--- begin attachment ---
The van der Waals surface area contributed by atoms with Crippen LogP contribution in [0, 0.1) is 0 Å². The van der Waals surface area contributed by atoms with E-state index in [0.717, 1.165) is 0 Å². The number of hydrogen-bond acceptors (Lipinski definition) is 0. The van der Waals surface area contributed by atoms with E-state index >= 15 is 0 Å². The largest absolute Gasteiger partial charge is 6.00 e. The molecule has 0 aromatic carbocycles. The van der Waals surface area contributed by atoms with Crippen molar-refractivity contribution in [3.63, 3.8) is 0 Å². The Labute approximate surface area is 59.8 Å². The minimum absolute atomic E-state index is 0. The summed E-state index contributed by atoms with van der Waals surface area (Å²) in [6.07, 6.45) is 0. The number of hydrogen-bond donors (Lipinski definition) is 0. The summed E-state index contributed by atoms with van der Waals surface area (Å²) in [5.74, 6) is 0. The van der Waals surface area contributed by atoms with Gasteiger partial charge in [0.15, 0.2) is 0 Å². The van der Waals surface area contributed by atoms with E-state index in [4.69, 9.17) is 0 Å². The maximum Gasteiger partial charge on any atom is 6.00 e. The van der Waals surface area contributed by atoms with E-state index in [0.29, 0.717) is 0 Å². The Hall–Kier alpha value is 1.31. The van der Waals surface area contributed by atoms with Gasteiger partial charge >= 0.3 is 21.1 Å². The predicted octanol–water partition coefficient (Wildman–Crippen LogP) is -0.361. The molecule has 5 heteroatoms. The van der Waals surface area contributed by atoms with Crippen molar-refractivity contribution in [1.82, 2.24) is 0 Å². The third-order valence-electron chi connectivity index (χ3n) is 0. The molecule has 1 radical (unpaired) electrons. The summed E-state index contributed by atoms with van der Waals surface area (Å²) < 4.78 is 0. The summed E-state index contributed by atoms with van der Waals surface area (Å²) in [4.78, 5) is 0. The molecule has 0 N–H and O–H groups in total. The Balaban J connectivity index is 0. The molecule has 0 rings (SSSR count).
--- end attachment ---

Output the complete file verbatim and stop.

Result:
The van der Waals surface area contributed by atoms with Crippen LogP contribution in [0, 0.1) is 0 Å². The van der Waals surface area contributed by atoms with E-state index in [0.717, 1.165) is 0 Å². The number of hydrogen-bond acceptors (Lipinski definition) is 0. The van der Waals surface area contributed by atoms with E-state index >= 15 is 0 Å². The largest absolute Gasteiger partial charge is 6.00 e. The molecule has 0 aromatic carbocycles. The van der Waals surface area contributed by atoms with Crippen molar-refractivity contribution in [3.63, 3.8) is 0 Å². The Labute approximate surface area is 59.8 Å². The minimum absolute atomic E-state index is 0. The summed E-state index contributed by atoms with van der Waals surface area (Å²) in [6.07, 6.45) is 0. The number of hydrogen-bond donors (Lipinski definition) is 0. The summed E-state index contributed by atoms with van der Waals surface area (Å²) in [5.74, 6) is 0. The van der Waals surface area contributed by atoms with Gasteiger partial charge in [0.15, 0.2) is 0 Å². The van der Waals surface area contributed by atoms with E-state index in [4.69, 9.17) is 0 Å². The maximum Gasteiger partial charge on any atom is 6.00 e. The van der Waals surface area contributed by atoms with E-state index in [0.29, 0.717) is 0 Å². The Hall–Kier alpha value is 1.31. The van der Waals surface area contributed by atoms with Gasteiger partial charge >= 0.3 is 21.1 Å². The predicted octanol–water partition coefficient (Wildman–Crippen LogP) is -0.361. The molecule has 5 heteroatoms. The van der Waals surface area contributed by atoms with Crippen molar-refractivity contribution in [1.82, 2.24) is 0 Å². The third-order valence-electron chi connectivity index (χ3n) is 0. The molecule has 1 radical (unpaired) electrons. The summed E-state index contributed by atoms with van der Waals surface area (Å²) < 4.78 is 0. The summed E-state index contributed by atoms with van der Waals surface area (Å²) in [4.78, 5) is 0. The molecule has 0 N–H and O–H groups in total. The Balaban J connectivity index is 0. The molecule has 0 rings (SSSR count).